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In re K.C.

April 26, 2010

IN RE K.C., A PERSON COMING UNDER THE JUVENILE COURT LAW.
KINGS COUNTY HUMAN SERVICES AGENCY, PLAINTIFF AND RESPONDENT,
v.
J.C., DEFENDANT AND APPELLANT.



APPEAL from orders of the Superior Court of Kings County. George Orndoff, Judge. (Super. Ct. No. 08JD0075).

The opinion of the court was delivered by: Levy, Acting P.J.

CERTIFIED FOR PUBLICATION

OPINION

THE COURT*fn1

J.C. (father) appeals from an order terminating parental rights (Welf. & Inst. Code, § 366.26) to his son, K.*fn2 At the same hearing that resulted in the termination, the trial court also denied a petition for relative placement (§ 388) brought by the child's paternal grandparents (grandparents). Father's sole contention is that the court erred in denying the relative placement request. On review, we affirm. We hold father does not have appellate standing to contest the denial order.

PROCEDURAL AND FACTUAL HISTORY

In December 2008, the Kings County Superior Court adjudged infant K. a juvenile dependent child and removed him from parental custody. There was a substantial risk that the infant would be abused or neglected. His mother's chronic abuse of methamphetamine and alcohol rendered her unable to provide K. with regular care and supervision. (§ 300, subd. (b).) In addition, she previously neglected and failed to reunify with K.'s siblings who were juvenile dependents of the Tulare County Superior Court. (§ 300, subd. (j).) At the same December 2008 hearing, the court denied both parents reunification services (§ 361.5, subd. (b)(10), (11) & (13)) and set an April 2009 section 366.26 hearing to select and implement a permanent plan for K.

In the meantime, the grandparents requested placement of K. and were going through the process of a placement assessment. They also expressed a willingness to adopt K. Respondent Kings County Human Services Agency (agency) meanwhile placed K. in a foster home.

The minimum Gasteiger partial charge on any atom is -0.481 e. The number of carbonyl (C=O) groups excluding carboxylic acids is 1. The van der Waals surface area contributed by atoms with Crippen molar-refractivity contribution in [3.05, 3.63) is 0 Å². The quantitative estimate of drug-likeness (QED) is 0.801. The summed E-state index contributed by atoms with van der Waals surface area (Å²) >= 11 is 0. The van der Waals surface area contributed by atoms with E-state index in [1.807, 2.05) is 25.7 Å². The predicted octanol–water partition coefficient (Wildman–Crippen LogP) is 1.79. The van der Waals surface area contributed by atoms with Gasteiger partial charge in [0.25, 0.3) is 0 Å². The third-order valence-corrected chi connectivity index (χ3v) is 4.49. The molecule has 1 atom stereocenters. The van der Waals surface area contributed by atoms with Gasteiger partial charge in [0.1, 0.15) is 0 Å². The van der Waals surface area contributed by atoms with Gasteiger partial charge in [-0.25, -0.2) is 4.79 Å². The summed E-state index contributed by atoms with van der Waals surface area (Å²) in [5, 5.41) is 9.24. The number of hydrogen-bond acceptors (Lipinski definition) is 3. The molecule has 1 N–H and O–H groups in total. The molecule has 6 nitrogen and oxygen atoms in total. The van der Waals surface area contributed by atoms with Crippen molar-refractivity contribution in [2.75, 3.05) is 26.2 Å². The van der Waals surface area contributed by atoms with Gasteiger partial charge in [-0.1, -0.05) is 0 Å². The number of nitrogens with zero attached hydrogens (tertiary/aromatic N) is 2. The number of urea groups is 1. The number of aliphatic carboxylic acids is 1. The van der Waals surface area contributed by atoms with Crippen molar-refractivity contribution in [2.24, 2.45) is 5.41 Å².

The agency completed its placement assessment of the grandparents in mid-January 2009. It determined the grandparents' home met the licensing requirements under section 361.4. However, for numerous reasons, the agency determined K.'s placement with the grandparents was not in his best interest, and so denied the placement request. When the grandparents submitted a grievance, the agency's program manager reconsidered the decision not to place. Upon reconsideration, the program manager decided not to overturn the previous decision and so informed the grandparents in writing in March 2009.

An adoption specialist with the California Department of Social Services (CDSS) meanwhile filed a "366.26 WIC Report" in which it recommended the court find K. adoptable and order termination of parental rights. Because it is undisputed that K. is likely to be adopted, we need not summarize the supporting evidence here.

According to the report's history of family contacts, there had been no visits between K. and his birth parents since his detention in November 2008 when K. was six weeks old. The court, however, had authorized supervised visits between K. and father at the detention hearing. Due to the lack of visitation and contact, it was difficult to state that a significant bond and attachment had formed. It did not appear termination would be detrimental to K.

In April 2009, the grandparents petitioned, pursuant to section 388, to have K. placed in their home. The court ordered a hearing on the grandparents' petition. The hearing eventually occurred, along with the permanency planning hearing, in August 2009. Following a two-day evidentiary hearing on the grandparents' petition, father's counsel joined in their argument for placement.

The court thereafter denied the grandparents' petition. It found, having considered factors outlined in section 361.3 regarding relative placement, that placing K. with the grandparents would not be appropriate.

The parties then proceeded with the section 366.26 hearing. The agency submitted the matter on the 366.26 WIC Report previously filed by CDSS. There was also testimony that father had still not visited with K. In fact, since K.'s birth, father saw him only once. Father's counsel acknowledged there was no exception to adoption that applied in this case. Nevertheless, father did not agree K. should be ...


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